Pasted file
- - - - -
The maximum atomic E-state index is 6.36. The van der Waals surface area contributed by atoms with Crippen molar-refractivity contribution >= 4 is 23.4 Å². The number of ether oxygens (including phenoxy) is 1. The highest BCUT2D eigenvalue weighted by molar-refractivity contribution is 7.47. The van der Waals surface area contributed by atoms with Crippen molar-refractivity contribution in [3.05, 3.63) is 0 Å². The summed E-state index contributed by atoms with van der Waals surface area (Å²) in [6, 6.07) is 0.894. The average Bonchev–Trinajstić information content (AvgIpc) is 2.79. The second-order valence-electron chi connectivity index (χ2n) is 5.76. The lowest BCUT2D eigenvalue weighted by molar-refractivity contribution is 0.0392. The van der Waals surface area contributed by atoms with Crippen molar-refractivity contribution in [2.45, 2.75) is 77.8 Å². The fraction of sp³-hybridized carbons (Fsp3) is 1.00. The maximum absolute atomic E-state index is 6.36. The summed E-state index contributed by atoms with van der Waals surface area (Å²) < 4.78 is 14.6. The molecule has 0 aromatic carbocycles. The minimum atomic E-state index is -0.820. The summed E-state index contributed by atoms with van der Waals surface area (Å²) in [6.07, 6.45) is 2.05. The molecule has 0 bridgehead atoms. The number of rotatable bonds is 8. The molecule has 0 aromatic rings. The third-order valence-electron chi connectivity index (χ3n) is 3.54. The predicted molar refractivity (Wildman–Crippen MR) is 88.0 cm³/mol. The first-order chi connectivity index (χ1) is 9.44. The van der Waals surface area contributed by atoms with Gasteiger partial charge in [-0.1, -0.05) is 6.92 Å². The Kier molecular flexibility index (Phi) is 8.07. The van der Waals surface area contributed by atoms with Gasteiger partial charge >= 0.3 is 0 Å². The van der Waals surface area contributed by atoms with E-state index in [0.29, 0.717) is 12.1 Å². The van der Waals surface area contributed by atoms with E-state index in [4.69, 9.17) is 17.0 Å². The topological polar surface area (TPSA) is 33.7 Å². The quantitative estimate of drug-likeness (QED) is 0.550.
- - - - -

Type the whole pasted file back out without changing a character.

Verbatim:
The maximum atomic E-state index is 6.36. The van der Waals surface area contributed by atoms with Crippen molar-refractivity contribution >= 4 is 23.4 Å². The number of ether oxygens (including phenoxy) is 1. The highest BCUT2D eigenvalue weighted by molar-refractivity contribution is 7.47. The van der Waals surface area contributed by atoms with Crippen molar-refractivity contribution in [3.05, 3.63) is 0 Å². The summed E-state index contributed by atoms with van der Waals surface area (Å²) in [6, 6.07) is 0.894. The average Bonchev–Trinajstić information content (AvgIpc) is 2.79. The second-order valence-electron chi connectivity index (χ2n) is 5.76. The lowest BCUT2D eigenvalue weighted by molar-refractivity contribution is 0.0392. The van der Waals surface area contributed by atoms with Crippen molar-refractivity contribution in [2.45, 2.75) is 77.8 Å². The fraction of sp³-hybridized carbons (Fsp3) is 1.00. The maximum absolute atomic E-state index is 6.36. The summed E-state index contributed by atoms with van der Waals surface area (Å²) < 4.78 is 14.6. The molecule has 0 aromatic carbocycles. The minimum atomic E-state index is -0.820. The summed E-state index contributed by atoms with van der Waals surface area (Å²) in [6.07, 6.45) is 2.05. The molecule has 0 bridgehead atoms. The number of rotatable bonds is 8. The molecule has 0 aromatic rings. The third-order valence-electron chi connectivity index (χ3n) is 3.54. The predicted molar refractivity (Wildman–Crippen MR) is 88.0 cm³/mol. The first-order chi connectivity index (χ1) is 9.44. The van der Waals surface area contributed by atoms with Gasteiger partial charge in [-0.1, -0.05) is 6.92 Å². The Kier molecular flexibility index (Phi) is 8.07. The van der Waals surface area contributed by atoms with Gasteiger partial charge >= 0.3 is 0 Å². The van der Waals surface area contributed by atoms with E-state index in [0.29, 0.717) is 12.1 Å². The van der Waals surface area contributed by atoms with E-state index in [4.69, 9.17) is 17.0 Å². The topological polar surface area (TPSA) is 33.7 Å². The quantitative estimate of drug-likeness (QED) is 0.550.